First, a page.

What Fly To Pick?
Don’t get too hung up on this. In very many cases, a fish like a trout will take any fly that vaguely looks like a food item. For example, if a nymph is small, dark-colored, in the water and can be seen, it stands a chance of being taken. Equally, if you are really stuck, on many still drinks of water all you need to do is put on a big flashy lure, cast it out as far as you can and retrieve it at speed and you will get a take. Not always, but often enough to make life interesting.
However, all that said, it still helps if you can match the flies that you’re seeing as nearly as possible. The chances are that these will be what the trout are eating and your success rate will obviously increase. It’s not difficult to recognize flies if you know what you’re looking for.
The first important group of flies that makes up the bulk of the fish’s diet is the up-winged flies, notably the olives and the mayflies. Up-winged flies can be recognized by their vertically positioned, graceful wings and long, delicate tails. They start off mayfly as nymphs, develop into duns and then transform into spinners. Mating takes place before the female lays her eggs on the water and dies. They are beautiful flies to look at and the fish love them.
Next up are the roof-winged flies. These fold their wings across the body in much the same way as a roof on a house. The most obvious flies in this group are the sedges.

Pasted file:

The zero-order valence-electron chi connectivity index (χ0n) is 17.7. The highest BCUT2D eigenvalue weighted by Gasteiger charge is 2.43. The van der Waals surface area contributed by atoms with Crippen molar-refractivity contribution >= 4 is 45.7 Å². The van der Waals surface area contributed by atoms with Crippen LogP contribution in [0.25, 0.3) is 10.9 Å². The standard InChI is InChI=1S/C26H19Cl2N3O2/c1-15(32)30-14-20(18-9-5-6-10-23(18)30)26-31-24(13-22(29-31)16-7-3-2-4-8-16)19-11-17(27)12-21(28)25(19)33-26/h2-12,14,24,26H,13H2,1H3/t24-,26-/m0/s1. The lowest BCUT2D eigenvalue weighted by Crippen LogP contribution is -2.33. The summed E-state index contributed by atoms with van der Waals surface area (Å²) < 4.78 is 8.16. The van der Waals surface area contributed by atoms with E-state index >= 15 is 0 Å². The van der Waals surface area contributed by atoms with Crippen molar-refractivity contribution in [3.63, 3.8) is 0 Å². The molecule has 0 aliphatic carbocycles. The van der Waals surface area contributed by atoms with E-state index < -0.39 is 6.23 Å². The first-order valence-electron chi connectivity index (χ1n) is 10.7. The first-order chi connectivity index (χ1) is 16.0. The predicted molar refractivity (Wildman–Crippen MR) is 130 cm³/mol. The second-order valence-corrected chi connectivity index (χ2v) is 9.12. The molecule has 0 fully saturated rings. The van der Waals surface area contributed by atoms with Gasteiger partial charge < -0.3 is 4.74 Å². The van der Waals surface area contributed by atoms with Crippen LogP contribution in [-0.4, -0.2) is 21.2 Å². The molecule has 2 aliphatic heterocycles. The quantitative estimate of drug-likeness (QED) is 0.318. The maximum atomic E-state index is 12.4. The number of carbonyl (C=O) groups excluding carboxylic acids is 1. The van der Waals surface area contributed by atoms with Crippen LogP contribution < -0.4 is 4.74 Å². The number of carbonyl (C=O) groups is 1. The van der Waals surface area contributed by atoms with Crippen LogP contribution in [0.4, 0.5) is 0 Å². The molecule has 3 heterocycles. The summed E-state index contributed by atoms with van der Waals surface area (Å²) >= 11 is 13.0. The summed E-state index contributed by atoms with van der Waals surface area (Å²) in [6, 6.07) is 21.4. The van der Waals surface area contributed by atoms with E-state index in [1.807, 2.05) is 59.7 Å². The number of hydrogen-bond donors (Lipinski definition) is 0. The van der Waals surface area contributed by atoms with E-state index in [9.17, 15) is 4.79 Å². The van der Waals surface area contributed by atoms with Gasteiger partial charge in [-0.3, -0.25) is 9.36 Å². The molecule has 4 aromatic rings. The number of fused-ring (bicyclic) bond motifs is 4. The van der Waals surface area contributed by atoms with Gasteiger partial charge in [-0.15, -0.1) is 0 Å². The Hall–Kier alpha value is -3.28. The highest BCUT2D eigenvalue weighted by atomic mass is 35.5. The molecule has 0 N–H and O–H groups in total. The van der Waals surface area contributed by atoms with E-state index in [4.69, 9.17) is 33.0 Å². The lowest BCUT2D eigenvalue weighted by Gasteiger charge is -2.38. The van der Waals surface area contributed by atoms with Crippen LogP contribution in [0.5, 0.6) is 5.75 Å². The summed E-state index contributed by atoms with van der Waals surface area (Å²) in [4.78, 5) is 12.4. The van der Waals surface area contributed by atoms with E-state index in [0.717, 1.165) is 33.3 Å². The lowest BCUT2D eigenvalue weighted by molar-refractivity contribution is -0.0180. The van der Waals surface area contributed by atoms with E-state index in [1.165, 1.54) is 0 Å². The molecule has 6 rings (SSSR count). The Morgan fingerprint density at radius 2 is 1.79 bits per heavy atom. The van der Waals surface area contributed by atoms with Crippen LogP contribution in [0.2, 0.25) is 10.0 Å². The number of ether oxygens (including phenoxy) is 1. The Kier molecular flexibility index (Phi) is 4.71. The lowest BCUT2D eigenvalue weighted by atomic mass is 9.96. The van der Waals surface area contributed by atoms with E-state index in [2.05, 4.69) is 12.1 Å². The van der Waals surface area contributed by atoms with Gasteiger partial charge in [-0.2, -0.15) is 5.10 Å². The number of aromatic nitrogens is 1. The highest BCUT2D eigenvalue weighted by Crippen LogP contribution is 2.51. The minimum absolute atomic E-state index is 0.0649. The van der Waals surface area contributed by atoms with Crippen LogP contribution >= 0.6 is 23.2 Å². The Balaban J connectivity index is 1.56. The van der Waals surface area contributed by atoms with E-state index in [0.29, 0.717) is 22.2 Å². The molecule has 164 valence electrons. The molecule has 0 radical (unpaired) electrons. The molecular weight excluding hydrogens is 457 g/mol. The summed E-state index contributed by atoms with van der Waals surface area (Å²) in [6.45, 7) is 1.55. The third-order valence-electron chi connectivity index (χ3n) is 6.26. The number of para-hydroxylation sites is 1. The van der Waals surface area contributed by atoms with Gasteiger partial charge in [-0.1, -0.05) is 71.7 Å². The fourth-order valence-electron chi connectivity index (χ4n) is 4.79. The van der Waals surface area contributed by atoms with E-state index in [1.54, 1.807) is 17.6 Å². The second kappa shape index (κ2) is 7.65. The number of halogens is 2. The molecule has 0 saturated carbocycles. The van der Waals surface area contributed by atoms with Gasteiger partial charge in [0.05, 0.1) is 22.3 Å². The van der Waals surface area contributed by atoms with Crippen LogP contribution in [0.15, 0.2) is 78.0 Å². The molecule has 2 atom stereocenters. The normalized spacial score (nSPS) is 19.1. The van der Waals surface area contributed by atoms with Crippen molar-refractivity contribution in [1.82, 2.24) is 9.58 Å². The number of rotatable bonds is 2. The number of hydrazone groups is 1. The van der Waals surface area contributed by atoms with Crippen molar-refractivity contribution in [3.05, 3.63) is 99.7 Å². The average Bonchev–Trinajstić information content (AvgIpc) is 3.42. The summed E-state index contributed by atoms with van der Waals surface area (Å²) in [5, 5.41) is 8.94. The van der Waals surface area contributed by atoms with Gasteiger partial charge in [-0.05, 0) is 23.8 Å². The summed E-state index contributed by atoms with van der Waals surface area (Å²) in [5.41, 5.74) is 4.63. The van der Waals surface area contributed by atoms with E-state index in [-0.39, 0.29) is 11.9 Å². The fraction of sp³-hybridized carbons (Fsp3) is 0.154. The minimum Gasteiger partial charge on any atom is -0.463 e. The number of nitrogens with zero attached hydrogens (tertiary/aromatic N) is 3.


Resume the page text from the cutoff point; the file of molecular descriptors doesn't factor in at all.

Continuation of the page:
Next, we have the flat-winged flies. We’re looking at hundreds of species from tiny midges to daddy-long-legs. All share common features: six legs, a pair of short wings and a well-segmented body. Most commonly, you’ve got the chironomids – buzzers as they are better known. The buzzer begins its life as a bloodworm before transforming into a pupa and finally hatching out into an adult midge.
Everything else then you’ve got all the rest. For a start, there are terrestrial insects that land on still and running waters and are eaten. Alderflies, black gnats, hawthorn flies, reed smuts, moths, and flying ants are all common foodstuffs. Then you’ve got crustaceans like freshwater shrimps and snails. Corixidae are known as water boatmen and look like small beetles. But remember, trout, in particular, will target anything that swims or ends up in the water – tadpoles, wasps, grasshoppers… if it’s edible it will be eaten. Even if you don’t see the insect being eaten, the way the trout takes it often gives you some clues.
Let’s say the rise is a slow one. You see the head, the back, the fin, and the tail, all in slow motion. This suggests a trout feeding on buzzers in the surface film. Fish your fly fractionally under the surface and retrieve it very, very slowly.
Boil on the surface
Now, you simply see a boil on the surface but no sign of a fish. This is a trout taking food a few centimeters beneath the surface. It will probably be a nymph temporarily out of cover. Cover the rise as quickly as you can with a nymph pattern and you might well get a take as it sinks.
Sometimes, in calm conditions, you actually hear a rise as well as seeing it. If you hear a sip, a suck or a slurp, this is probably a trout eating buzzers just beneath the surface or dry flies like sedges on the surface. Try a buzzer first. If that doesn’t work, try a small dry fly.
Sometimes rises are explosive splashes that you just can’t miss. These suggest trout feeding in a hurry on big food items that are moving fast. Perhaps this is a mayfly just about to take off into the air. Perhaps the fish is feeding on fry that is scattering and moving fast. Try a lure or a big dry fly until you unlock the secret.